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The Employment Effects of State Hiring Credits During and After the Great Recession

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  • David Neumark
  • Diego Grijalva

Abstract

State and federal policymakers grappling with the aftermath of the Great Recession sought ways to spur job creation, in many cases adopting hiring credits to encourage employers to create new jobs. However, there is virtually no evidence on the effects of these kinds of counter-recessionary hiring credits – the only evidence coming from much earlier studies of the federal New Jobs Tax Credit in the 1970s. This paper provides evidence on the effects of state hiring credits on job growth. For many of the types of hiring credits we examine we do not find positive effects on job growth. However, some specific types of hiring credits – most notably including those targeting the unemployed, those that allow states to recapture credits when job creation goals are not met, and refundable hiring credits – appear to have succeeded in boosting job growth, more so during the Great Recession period or perhaps recessions generally. At the same time, some credits appear to generate hiring without increasing employment or to generate much more hiring than net employment growth, consistent with these credits leading to churning of employees that raises the costs of producing jobs via hiring credits.

Suggested Citation

  • David Neumark & Diego Grijalva, 2013. "The Employment Effects of State Hiring Credits During and After the Great Recession," NBER Working Papers 18928, National Bureau of Economic Research, Inc.
  • Handle: RePEc:nbr:nberwo:18928
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    File URL: http://www.nber.org/papers/w18928.pdf
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    References listed on IDEAS

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    Cited by:

    1. repec:tul:wpaper:1506 is not listed on IDEAS
    2. Alessio Brown & Johannes Koettl, 2015. "Active labor market programs - employment gain or fiscal drain?," IZA Journal of Labor Economics, Springer;Forschungsinstitut zur Zukunft der Arbeit GmbH (IZA), vol. 4(1), pages 1-36, December.
    3. Neumark, David & Simpson, Helen, 2015. "Place-Based Policies," Handbook of Regional and Urban Economics, Elsevier.
    4. Robert S. Chirinko & Daniel J. Wilson, 2016. "Job creation tax credits, fiscal foresight,and job growth: evidence from U.S. States," Working Papers 6, Department of the Treasury, Ministry of the Economy and of Finance.
    5. Sachiko Kazekami, 2016. "Incidence, Optimal Use and Rationale of Place-Based Job Creation Programs," SERIES 02-2016, Dipartimento di Economia e Finanza - Università degli Studi di Bari "Aldo Moro", revised Mar 2016.
    6. repec:sae:ilrrev:v:71:y:2018:i:2:p:365-393 is not listed on IDEAS
    7. Heider, Florian & Ljungqvist, Alexander, 2015. "As certain as debt and taxes: Estimating the tax sensitivity of leverage from state tax changes," Journal of Financial Economics, Elsevier, vol. 118(3), pages 684-712.
    8. Matthew D. Webb & Arthur Sweetman & Casey Warman, 2016. "Targeting Tax Relief at Youth Employment," Canadian Public Policy, University of Toronto Press, vol. 42(4), pages 415-430, December.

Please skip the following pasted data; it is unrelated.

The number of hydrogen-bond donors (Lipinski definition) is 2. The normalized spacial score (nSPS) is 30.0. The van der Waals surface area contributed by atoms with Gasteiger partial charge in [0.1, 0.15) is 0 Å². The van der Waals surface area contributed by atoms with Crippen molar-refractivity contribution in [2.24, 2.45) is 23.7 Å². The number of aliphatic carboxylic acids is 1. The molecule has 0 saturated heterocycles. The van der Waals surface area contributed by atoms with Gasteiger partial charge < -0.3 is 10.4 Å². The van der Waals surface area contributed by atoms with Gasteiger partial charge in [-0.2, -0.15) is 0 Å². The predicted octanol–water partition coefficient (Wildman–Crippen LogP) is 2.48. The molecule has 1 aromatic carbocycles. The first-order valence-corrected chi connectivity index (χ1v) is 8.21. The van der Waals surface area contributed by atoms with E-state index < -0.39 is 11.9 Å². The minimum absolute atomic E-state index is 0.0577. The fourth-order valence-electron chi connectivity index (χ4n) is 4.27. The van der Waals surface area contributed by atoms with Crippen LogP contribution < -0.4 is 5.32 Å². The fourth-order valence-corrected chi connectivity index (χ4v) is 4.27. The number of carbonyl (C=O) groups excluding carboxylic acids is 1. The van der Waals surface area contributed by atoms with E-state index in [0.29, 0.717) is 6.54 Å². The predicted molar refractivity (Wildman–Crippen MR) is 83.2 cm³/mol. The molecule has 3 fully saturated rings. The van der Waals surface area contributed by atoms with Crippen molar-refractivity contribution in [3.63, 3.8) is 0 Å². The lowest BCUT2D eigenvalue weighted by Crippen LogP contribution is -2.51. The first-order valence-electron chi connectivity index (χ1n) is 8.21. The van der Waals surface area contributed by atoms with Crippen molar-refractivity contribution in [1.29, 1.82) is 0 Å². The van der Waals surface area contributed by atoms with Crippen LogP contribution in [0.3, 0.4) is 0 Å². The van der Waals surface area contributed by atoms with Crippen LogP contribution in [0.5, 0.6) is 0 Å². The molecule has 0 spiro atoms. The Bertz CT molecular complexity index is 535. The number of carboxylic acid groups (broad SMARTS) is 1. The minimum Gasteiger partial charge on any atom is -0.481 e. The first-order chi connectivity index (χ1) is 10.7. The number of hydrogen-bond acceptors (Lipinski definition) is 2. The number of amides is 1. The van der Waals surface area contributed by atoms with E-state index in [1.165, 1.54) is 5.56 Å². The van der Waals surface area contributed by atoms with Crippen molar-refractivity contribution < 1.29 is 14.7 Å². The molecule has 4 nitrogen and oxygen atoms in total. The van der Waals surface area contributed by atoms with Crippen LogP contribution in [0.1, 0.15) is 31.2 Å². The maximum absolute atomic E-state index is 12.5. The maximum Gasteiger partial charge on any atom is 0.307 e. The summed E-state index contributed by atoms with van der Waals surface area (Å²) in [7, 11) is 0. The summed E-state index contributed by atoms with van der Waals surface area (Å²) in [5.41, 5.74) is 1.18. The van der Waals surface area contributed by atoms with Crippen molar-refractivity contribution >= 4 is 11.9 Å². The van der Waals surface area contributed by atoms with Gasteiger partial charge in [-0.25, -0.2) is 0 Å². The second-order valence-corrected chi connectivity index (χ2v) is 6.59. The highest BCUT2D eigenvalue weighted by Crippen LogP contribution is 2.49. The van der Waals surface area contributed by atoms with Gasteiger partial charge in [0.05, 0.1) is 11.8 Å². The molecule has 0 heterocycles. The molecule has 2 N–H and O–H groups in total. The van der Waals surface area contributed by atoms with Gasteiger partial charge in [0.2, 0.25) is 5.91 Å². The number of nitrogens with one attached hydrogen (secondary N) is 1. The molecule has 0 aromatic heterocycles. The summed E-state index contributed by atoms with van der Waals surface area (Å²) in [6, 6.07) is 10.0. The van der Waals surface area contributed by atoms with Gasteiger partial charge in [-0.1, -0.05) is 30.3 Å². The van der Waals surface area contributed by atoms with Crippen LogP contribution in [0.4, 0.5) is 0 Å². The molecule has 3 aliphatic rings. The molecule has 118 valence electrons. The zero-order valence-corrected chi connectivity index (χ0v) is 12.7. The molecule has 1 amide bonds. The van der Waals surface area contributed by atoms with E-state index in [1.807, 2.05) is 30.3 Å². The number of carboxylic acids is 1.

9. repec:bla:joares:v:55:y:2017:i:3:p:669-707 is not listed on IDEAS
    10. Sachiko Kazekami, 2017. "Evaluating place-based job creation programs in Japan," IZA Journal of Labor Policy, Springer;Forschungsinstitut zur Zukunft der Arbeit GmbH (IZA), vol. 6(1), pages 1-27, December.
    11. Paolo Sestito & Eliana Viviano, 2016. "Hiring incentives and/or firing cost reduction? Evaluating the impact of the 2015 policies on the Italian labour market," Questioni di Economia e Finanza (Occasional Papers) 325, Bank of Italy, Economic Research and International Relations Area.
    12. Neumark, David & Grijalva, Diego, 2014. "State hiring credits and recent job growth," FRBSF Economic Letter, Federal Reserve Bank of San Francisco.
    13. Alexander Ljungqvist & Liandong Zhang & Luo Zuo, 2017. "Sharing Risk with the Government: How Taxes Affect Corporate Risk Taking," Journal of Accounting Research, Wiley Blackwell, vol. 55(3), pages 669-707, June.
    14. David Neumark, 2016. "Policy levers to increase jobs and increase income from work after the Great Recession," IZA Journal of Labor Policy, Springer;Forschungsinstitut zur Zukunft der Arbeit GmbH (IZA), vol. 5(1), pages 1-38, December.
    15. Patrick Button, 2018. "Expanding Employment Discrimination Protections for Individuals with Disabilities: Evidence from California," ILR Review, Cornell University, ILR School, vol. 71(2), pages 365-393, March.
    16. Sjögren, Anna & Vikström, Johan, 2015. "How long and how much? Learning about the design of wage subsidies from policy changes and discontinuities," Labour Economics, Elsevier, vol. 34(C), pages 127-137.
    17. Pierre Cahuc & Stéphane Carcillo & Thomas Le Barbanchon, 2014. "Do Hiring Credits Work in Recessions?: Evidence from France," Sciences Po publications 8330, Sciences Po.

    More about this item

    JEL classification:

    • J23 - Labor and Demographic Economics - - Demand and Supply of Labor - - - Labor Demand
    • J38 - Labor and Demographic Economics - - Wages, Compensation, and Labor Costs - - - Public Policy

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